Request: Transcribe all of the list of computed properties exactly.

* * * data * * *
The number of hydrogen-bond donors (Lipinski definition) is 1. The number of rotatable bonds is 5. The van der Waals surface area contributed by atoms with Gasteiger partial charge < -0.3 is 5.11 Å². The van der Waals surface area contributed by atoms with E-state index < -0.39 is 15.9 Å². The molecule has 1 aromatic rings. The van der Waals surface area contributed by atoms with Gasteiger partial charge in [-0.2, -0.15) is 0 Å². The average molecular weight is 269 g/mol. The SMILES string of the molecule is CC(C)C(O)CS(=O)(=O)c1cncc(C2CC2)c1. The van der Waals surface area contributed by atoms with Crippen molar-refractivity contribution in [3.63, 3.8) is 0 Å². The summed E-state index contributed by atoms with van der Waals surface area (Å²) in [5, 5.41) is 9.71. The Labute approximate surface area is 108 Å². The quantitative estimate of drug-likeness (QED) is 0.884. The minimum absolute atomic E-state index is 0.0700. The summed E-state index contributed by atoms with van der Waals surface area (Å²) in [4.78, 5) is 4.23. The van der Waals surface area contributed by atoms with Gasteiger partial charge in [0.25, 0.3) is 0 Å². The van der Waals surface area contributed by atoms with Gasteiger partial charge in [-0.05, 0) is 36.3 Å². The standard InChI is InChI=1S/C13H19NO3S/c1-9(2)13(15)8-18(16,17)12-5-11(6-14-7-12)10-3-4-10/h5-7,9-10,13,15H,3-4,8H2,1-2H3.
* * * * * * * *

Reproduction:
The number of hydrogen-bond donors (Lipinski definition) is 1. The number of rotatable bonds is 5. The van der Waals surface area contributed by atoms with Gasteiger partial charge < -0.3 is 5.11 Å². The van der Waals surface area contributed by atoms with E-state index < -0.39 is 15.9 Å². The molecule has 1 aromatic rings. The van der Waals surface area contributed by atoms with Gasteiger partial charge in [-0.2, -0.15) is 0 Å². The average molecular weight is 269 g/mol. The SMILES string of the molecule is CC(C)C(O)CS(=O)(=O)c1cncc(C2CC2)c1. The van der Waals surface area contributed by atoms with Crippen molar-refractivity contribution in [3.63, 3.8) is 0 Å². The summed E-state index contributed by atoms with van der Waals surface area (Å²) in [5, 5.41) is 9.71. The Labute approximate surface area is 108 Å². The quantitative estimate of drug-likeness (QED) is 0.884. The minimum absolute atomic E-state index is 0.0700. The summed E-state index contributed by atoms with van der Waals surface area (Å²) in [4.78, 5) is 4.23. The van der Waals surface area contributed by atoms with Gasteiger partial charge in [0.25, 0.3) is 0 Å². The van der Waals surface area contributed by atoms with Gasteiger partial charge in [-0.05, 0) is 36.3 Å². The standard InChI is InChI=1S/C13H19NO3S/c1-9(2)13(15)8-18(16,17)12-5-11(6-14-7-12)10-3-4-10/h5-7,9-10,13,15H,3-4,8H2,1-2H3.